Configuring LabVIEW For Loops to Exit Conditionally


Since its inception in 1986, NI LabVIEW software has incorporated programming concepts similar to those of text-based languages. For example, programming statements such as For Loops and While Loops allow code to be executed repeatedly. Text-based languages also provide methods for terminating loop execution upon a specified condition; in LabVIEW, only the While Loop allowed this behavior prior to NI LabVIEW 8.5.


Adding a Conditional Terminal to a LabVIEW For Loop

Since LabVIEW 8.5, you can add a conditional terminal to configure a For Loop to stop when a Boolean condition or an error occurs. A For Loop with a conditional terminal executes until the condition occurs or until all iterations are complete, whichever happens first. For Loops you configure for a conditional exit have a red glyph next to the count terminal (N ) as well as a conditional terminal in the lower right corner. Once you configure the For Loop to exit conditionally (in other words, on a break), the loop appears similar to Figure 1.

Figure 1. For Loop Configured for a Conditional Exit

To add a conditional terminal to a For Loop, right-click on the For Loop border and select Conditional Terminal from the shortcut menu. You must then wire the conditional terminal and either wire the count terminal or auto-index an input array for the loop to execute and for the VI to run.

Figure 2. Adding a Conditional Terminal to a For Loop

Background Information

Programmers often need to stop a loop when a specific condition occurs. Text-based languages include statements that allow both For Loops and While Loops to exit upon a specified condition. For example, in the following sample C code, a the loop is programmed to iterate 50 times (from 0 to 49). However, the loop stops execution using the Break function after 11 iterations, when i = 10.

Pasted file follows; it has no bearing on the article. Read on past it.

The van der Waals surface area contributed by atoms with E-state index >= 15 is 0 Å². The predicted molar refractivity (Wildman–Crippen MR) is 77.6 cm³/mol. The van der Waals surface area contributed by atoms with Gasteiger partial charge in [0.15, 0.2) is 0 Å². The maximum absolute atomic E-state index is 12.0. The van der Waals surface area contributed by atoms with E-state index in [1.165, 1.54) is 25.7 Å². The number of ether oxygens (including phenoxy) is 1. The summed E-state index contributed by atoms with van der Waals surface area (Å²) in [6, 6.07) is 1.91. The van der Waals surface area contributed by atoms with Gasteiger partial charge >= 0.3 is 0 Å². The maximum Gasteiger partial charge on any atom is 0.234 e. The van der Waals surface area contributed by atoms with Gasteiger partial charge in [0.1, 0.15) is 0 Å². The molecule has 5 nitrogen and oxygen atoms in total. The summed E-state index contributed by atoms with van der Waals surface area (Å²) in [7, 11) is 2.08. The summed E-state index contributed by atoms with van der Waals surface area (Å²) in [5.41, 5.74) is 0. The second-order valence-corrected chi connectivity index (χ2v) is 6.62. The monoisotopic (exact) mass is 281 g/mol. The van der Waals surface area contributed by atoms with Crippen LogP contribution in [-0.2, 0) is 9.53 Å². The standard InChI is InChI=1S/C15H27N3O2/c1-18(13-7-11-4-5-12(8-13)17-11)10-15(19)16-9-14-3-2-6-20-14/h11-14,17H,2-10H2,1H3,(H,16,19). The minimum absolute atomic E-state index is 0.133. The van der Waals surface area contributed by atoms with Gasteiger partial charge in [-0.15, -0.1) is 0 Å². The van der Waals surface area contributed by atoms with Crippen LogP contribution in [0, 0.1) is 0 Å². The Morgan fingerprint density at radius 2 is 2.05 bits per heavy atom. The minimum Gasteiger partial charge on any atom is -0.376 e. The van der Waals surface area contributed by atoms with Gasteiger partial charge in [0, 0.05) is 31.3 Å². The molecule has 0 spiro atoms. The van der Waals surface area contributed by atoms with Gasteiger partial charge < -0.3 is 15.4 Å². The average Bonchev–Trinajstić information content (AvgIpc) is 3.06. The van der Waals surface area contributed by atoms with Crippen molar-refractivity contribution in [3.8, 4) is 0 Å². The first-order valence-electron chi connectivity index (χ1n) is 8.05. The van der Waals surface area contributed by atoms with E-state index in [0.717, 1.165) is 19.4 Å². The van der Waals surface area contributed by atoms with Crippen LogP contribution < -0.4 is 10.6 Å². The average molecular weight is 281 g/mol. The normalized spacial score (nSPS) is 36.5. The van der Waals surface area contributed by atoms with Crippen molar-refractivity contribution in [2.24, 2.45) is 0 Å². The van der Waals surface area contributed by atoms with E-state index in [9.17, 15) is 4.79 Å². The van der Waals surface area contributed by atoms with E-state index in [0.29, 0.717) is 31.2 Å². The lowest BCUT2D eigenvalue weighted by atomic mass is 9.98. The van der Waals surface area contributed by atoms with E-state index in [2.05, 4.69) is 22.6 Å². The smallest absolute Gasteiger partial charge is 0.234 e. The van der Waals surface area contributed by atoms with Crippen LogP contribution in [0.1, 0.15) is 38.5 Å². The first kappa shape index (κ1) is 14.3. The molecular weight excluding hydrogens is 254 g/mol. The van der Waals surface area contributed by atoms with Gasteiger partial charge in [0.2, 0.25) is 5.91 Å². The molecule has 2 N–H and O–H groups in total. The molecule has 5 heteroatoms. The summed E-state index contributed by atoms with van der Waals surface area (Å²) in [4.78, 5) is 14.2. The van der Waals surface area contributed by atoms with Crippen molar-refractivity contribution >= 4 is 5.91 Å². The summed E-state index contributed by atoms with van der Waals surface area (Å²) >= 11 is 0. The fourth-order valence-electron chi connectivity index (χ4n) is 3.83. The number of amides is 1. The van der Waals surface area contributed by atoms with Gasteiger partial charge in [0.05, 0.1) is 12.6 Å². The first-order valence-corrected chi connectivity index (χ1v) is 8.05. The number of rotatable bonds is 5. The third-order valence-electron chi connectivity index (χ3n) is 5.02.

int i;
i = 0;
for (i = 0; i < 50; i++)
   if (i == 10)

A LabVIEW programmer who needs to iterate over all the elements in an array often uses a For Loop because it allows the auto-indexing of the array. Typical LabVIEW code looks like Figure 3.

Figure 3. LabVIEW Code for a For Loop

While this solution is functionally correct, the For Loop visits every element in the array, even if the exit condition occurs in an early iteration of the loop. For greater efficiency, you can instead use a While Loop (see Figure 4). This solution, which is more complex and requires more code, iterates over the array until the exit condition occurs or the end of the array is reached. As shown in Figure 1, a For Loop configured for a break condition is much simpler and more elegant solution.

Figure 4. A While Loop Configured To Index an Array

You also can use a While Loop to search an array; when you have found your item of interest, the loop stops executing. If the item is not in the array, the result is an infinite loop.


Figure 5. While Loop Potentially Leading to an Infinite Loop

A better solution is to use a For Loop configured for a break. If the item of interest is not found in the array, the loop stops after N iterations.

 Figure 6. For Loops Mitigate the Chance of an Infinite Loop

Additional Notes on For Loops with Conditional Exits

A For Loop configured for a conditional exit might not execute N times (or over an entire auto-indexed array). Once configured to exit conditionally, N represents the maximum number of possible loop iterations, but it is not necessarily the exact number of times the loop will run.

The conditional terminal behaves the same as it does in a While Loop. You can switch the conditional terminal to Continue if True or wire an error cluster to it (see Figure 7). You cannot delete the conditional terminal; to remove the conditional terminal, you must deselect the Conditional Terminal option in the right-click menu of the loop.


Figure 7. Wiring an Error Cluster to the Conditional Terminal

If you configure a For Loop to exit conditionally, you cannot predict the size of any auto-indexed (accumulated) output arrays, although you might know the upper bound. The number of elements in an auto-indexed array output equals the number of times the loop iterates.